Don Noble
3:06 pm
Mon November 29, 2004

Standing in the Rainbow

It is often useful to begin with the title. In the novel, a family drive to the end of the rainbow and then stand in it, where it touches the ground. I am assured that this can actually be done. In any case, it is a metaphor.

Standing in the Rainbow

Standing in the Rainbow is Fannie Flagg?s fourth novel, following Daisy Fay and the Miracle Man, Fried Green Tomatoes at the Whistle Stop Caf?, and Welcome to the World, Baby Girl, to which this is a 493-page sequel.

It is often useful to begin with the title. In the novel, a family drive to the end of the rainbow and then stand in it, where it touches the ground. I am assured that this can actually be done. In any case, it is a metaphor.

Flagg sets her novel in Middle America, Southern Missouri, and peoples it with middle-class, regular Americans. Rainbow begins in 1946 and proceeds into the 1990s, but the bulk of it is in the fifties when, as Flagg presents it, America was standing in the rainbow.

We had won the war, the country was enjoying peace and considerable prosperity, and most of the old family values were in place. It was for the most part a halcyon time, a simpler time. The time of the Cleavers and I Love Lucy and Father Knows Best.

Flagg?s America, in this book, is a place where the crises cause no real tension in the reader, no real stress. Oh my, Ricky Nelson accidentally has two dates to the prom! How will he get out of this one?!

In Rainbow there are no racial problems. There is a crossdresser but he is discovered only after his death. The Army/McCarthy hearings do not figure, neurotic Cold War anxiety is not a factor, the counter-culture as represented by figures like Kerouac and Ginsberg has not been noticed. The Rosenbergs, and their execution, it almost goes without saying, do not figure large in Rainbow.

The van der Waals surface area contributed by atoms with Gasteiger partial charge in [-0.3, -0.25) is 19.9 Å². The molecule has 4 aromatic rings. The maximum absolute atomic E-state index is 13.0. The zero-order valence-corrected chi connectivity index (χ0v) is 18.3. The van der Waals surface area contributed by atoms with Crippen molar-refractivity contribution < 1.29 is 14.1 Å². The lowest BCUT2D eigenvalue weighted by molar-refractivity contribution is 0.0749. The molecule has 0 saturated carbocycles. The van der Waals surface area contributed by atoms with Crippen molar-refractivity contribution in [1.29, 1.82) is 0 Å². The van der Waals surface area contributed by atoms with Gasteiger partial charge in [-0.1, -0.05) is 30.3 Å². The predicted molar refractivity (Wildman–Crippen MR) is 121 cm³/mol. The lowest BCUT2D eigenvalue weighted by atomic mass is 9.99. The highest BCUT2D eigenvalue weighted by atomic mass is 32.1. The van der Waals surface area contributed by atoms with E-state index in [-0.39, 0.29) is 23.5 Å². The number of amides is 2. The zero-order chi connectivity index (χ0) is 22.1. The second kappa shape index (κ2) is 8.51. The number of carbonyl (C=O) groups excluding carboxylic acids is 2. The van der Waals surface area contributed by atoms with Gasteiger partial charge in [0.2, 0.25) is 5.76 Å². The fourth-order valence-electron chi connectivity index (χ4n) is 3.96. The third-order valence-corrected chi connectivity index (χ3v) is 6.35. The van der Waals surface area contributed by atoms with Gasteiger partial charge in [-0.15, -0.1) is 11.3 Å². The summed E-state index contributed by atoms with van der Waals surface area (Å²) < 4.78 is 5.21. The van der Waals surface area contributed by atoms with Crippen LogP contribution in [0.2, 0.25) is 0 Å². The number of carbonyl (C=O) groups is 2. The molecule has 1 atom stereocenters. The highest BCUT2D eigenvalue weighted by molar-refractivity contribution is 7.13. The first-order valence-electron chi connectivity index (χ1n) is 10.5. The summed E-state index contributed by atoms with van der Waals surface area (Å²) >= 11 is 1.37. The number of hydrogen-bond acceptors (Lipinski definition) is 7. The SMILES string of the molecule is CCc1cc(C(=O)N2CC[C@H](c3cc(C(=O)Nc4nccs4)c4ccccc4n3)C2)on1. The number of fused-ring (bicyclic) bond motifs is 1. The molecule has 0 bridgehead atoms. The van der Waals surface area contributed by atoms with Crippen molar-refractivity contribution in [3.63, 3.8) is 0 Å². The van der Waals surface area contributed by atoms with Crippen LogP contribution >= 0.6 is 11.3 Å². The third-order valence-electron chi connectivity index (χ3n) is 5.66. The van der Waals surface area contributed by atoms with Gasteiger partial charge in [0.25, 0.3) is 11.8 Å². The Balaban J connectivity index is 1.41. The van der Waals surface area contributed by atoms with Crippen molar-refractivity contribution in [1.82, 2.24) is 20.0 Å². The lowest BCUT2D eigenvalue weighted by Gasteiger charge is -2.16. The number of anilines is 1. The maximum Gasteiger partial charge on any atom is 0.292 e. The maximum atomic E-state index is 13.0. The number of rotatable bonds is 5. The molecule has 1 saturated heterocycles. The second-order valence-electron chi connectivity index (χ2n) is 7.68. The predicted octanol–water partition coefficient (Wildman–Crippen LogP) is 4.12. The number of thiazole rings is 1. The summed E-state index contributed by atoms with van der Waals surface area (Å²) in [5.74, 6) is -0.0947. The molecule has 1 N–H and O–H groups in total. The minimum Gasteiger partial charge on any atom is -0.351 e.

So, are all these omissions faults? No, not exactly. Just because I remember the fifties as a more complicated decade does not mean that Flagg is required to include every difficulty and unpleasantness. She has not. She has avowedly, openly stated that she, like her protagonist Dorothy Smith, who has a little radio show that is beamed from her living room every morning, chooses to ignore the unpleasant and accentuate the positive.

The result is a long, pleasant, happy novel in which the reader may rest assured that nothing truly terrible will happen. Bobby Smith drowns at the community pool, sure, but he is resuscitated, quite a while later. He is unharmed. He goes to the Army, to Korea, and is caught miles behind enemy lines, but you would have to be a real nervous Nelly to fret over his safety.

Fannie Flagg, a master of popular fiction, is at her best here. Books like Rainbow must be judged on their own terms. Flagg means to entertain and she does. She tells a fine story, through two entire generations, and the reader will turn the page. It is a warm bath of a story, and readers are not only carried along, as they would be by an old radio soap opera or a contemporary reality program such as Survivor, they are made to feel smart.

Betty Raye Smith marries Hamm Sparks, who starts out as an idealistic politician, friend of the farmer and little man, but after two terms as Governor is prevented by state law from seeking a third. He gets his wife to run as a surrogate. Wow! We know what that?s about.

Bobby, now a grown man at loose ends, is given a proposition by a Mr. Fowler, who plans to revolutionize the chicken business, and has the exclusive contract to supply chickens to a fellow over in Kentucky who thinks that fried chicken in the bucket to take home is going to be the coming thing. Should Bobby join in? You bet he should, the reader says, that?s Mr. Tyson and the Colonel. Bobby will get in on the ground floor. In Rainbow readers get not only to live in a prettified past; they also get the power of prophecy.

This book will not appear on syllabi in English department courses. It is not, strictly speaking, literature, and will not be read in a hundred years. It is, however, a masterful piece of escapist entertainment and will give pleasure, real pleasure, to millions, and that is not a bad thing.

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